Pretty unique in the wagon world, GM's '70s clamshell rear gates on their full-size cars pretty much eliminated the tailgate party. This Nice Price or Crack Pipe Olds can still hold a whole party, but is its price anything worth celebrating?
The late John Denver used to thank God he was a country boy. That sentiment was not extended to being a Country Squire, or at least not to the extent of buying yesterday's dropped 1978 LTD wagon at its sixty-five hundred asking price. A decisive 54% of you told the seller to bag his bagged wagon, and it went down in a Crack Pipe loss, which was sadly the second of the week.
Speaking of the week that is, check out today's 1976 Olds Custom Cruiser and see if you can pick out a theme. Yep, so far this week it's been all wagons all the time. There's nothing I can do about it, these things just happen.
This wagon, which like yesterday's Ford, represents the pinnacle of Brobdingnagian body styles. Unlike that Country Squire this one appears to be blessedly stock. Now stock doesn't mean dull or diminished mind you, and everything about this beast is in your face Costco-quantity, fast food super-sized, John Holmesian huge.
First off, the first generation Custom Cruiser is the first ever wagon built on Olds' largest chassis, the B-body. That's 'B' as in boy that thing is big. Sporting a 127-inch wheelbase and an overall stretch that measures a massive 231-inches, the 5,350-lb Custom Cruiser is potentially visible from space. If Rhode Island can be a State, so could this Olds.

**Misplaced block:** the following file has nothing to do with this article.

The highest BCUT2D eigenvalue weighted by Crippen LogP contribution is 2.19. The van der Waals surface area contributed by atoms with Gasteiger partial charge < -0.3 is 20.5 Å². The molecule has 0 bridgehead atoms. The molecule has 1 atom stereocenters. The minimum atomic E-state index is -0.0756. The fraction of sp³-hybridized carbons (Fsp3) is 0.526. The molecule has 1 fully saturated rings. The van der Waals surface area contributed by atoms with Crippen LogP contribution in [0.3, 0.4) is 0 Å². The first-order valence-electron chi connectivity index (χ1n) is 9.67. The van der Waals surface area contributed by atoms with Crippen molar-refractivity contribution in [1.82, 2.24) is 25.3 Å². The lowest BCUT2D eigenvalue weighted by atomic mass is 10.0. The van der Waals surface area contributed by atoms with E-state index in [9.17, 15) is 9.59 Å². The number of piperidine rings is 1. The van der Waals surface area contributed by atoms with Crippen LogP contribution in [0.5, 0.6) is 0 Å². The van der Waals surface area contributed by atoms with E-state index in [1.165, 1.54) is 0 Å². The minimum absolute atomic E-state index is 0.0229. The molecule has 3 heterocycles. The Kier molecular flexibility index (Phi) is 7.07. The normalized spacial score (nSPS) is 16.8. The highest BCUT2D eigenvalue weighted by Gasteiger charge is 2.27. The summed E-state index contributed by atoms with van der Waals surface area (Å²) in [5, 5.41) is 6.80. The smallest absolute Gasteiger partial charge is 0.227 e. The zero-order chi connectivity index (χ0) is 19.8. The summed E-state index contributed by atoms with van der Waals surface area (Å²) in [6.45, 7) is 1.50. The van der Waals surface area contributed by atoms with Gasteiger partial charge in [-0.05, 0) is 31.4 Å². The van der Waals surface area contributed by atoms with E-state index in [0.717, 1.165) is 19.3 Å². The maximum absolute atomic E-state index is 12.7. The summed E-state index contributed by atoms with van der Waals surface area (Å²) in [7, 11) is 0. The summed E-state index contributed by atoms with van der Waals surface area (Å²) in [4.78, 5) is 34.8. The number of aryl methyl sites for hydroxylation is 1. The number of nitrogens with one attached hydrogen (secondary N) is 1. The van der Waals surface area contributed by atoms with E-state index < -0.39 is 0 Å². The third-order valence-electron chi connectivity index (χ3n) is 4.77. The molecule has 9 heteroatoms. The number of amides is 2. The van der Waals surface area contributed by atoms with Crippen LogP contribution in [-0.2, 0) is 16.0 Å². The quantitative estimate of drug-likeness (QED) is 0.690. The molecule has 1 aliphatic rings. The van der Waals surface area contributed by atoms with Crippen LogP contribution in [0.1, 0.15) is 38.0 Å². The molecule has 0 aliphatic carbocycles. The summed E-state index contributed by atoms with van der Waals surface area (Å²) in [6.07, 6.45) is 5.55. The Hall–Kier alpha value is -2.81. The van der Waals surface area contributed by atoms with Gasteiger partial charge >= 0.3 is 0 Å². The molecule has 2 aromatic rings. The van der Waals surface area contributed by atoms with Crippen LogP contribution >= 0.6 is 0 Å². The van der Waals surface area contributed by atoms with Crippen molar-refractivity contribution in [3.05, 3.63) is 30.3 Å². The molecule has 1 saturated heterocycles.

Powering the Queen Mary, er, this Custom Cruiser is Olds' 455 V8, an engine that by '76 had been reduced to only 190-bhp. It still made over 350 lb-ft of torque so moving off the line shouldn't be an issue although any effort above a walking pace will probably end in frustration. A TH400 manages the power and ensures further restraint in performance.
But these things were never about getting anywhere quick, they were all about having room to roam even without ever leaving home. This is a true 8-passenger beast and unlike Dr. Who's Tardis is enormous both inside and out.
The interior looks a little more beat up than does the exterior, which seems to be in excellent shape. Inside, the carpet is kind of dirty and there is a fart-tear in the driver's cushion. There's also one of those superfund sites masquerading as a steering wheel cover. On the plus side, there's a Peterbuilt floor mat in there which is all kinds of awesome.
All that's missing on this Olds is a tree strapped to each side, but then the woodgrain appliqué on these GM boats always seemed like an afterthought, unlike say on yesterday's Ford. The price is $5,000, which, when considered by the pound or the foot, might seem to be a steal. What do you think, is that a good price for this old Olds? Or, is that too much cash to Cruise?
H/T to Seth Faucett for the hookup!
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